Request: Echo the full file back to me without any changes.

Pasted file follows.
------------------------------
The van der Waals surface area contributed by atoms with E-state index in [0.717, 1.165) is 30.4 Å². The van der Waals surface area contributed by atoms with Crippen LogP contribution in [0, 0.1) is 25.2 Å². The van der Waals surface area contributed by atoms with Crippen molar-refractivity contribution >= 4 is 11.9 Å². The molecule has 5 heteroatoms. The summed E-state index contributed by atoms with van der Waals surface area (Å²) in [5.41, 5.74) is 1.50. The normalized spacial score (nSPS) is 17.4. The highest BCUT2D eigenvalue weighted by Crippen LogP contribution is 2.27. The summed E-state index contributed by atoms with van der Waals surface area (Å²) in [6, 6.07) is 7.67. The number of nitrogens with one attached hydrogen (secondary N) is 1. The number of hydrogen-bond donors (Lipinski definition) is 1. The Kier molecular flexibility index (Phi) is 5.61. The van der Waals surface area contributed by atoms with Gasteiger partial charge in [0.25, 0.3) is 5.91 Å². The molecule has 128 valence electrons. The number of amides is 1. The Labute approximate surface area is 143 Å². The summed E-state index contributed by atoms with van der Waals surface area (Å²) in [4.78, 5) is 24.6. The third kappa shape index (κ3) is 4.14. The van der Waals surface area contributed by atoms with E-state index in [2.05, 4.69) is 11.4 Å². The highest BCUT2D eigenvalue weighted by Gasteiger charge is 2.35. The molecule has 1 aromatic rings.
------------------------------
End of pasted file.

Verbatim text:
The van der Waals surface area contributed by atoms with E-state index in [0.717, 1.165) is 30.4 Å². The van der Waals surface area contributed by atoms with Crippen LogP contribution in [0, 0.1) is 25.2 Å². The van der Waals surface area contributed by atoms with Crippen molar-refractivity contribution >= 4 is 11.9 Å². The molecule has 5 heteroatoms. The summed E-state index contributed by atoms with van der Waals surface area (Å²) in [5.41, 5.74) is 1.50. The normalized spacial score (nSPS) is 17.4. The highest BCUT2D eigenvalue weighted by Crippen LogP contribution is 2.27. The summed E-state index contributed by atoms with van der Waals surface area (Å²) in [6, 6.07) is 7.67. The number of nitrogens with one attached hydrogen (secondary N) is 1. The number of hydrogen-bond donors (Lipinski definition) is 1. The Kier molecular flexibility index (Phi) is 5.61. The van der Waals surface area contributed by atoms with Gasteiger partial charge in [0.25, 0.3) is 5.91 Å². The molecule has 128 valence electrons. The number of amides is 1. The Labute approximate surface area is 143 Å². The summed E-state index contributed by atoms with van der Waals surface area (Å²) in [4.78, 5) is 24.6. The third kappa shape index (κ3) is 4.14. The van der Waals surface area contributed by atoms with E-state index in [2.05, 4.69) is 11.4 Å². The highest BCUT2D eigenvalue weighted by Gasteiger charge is 2.35. The molecule has 1 aromatic rings.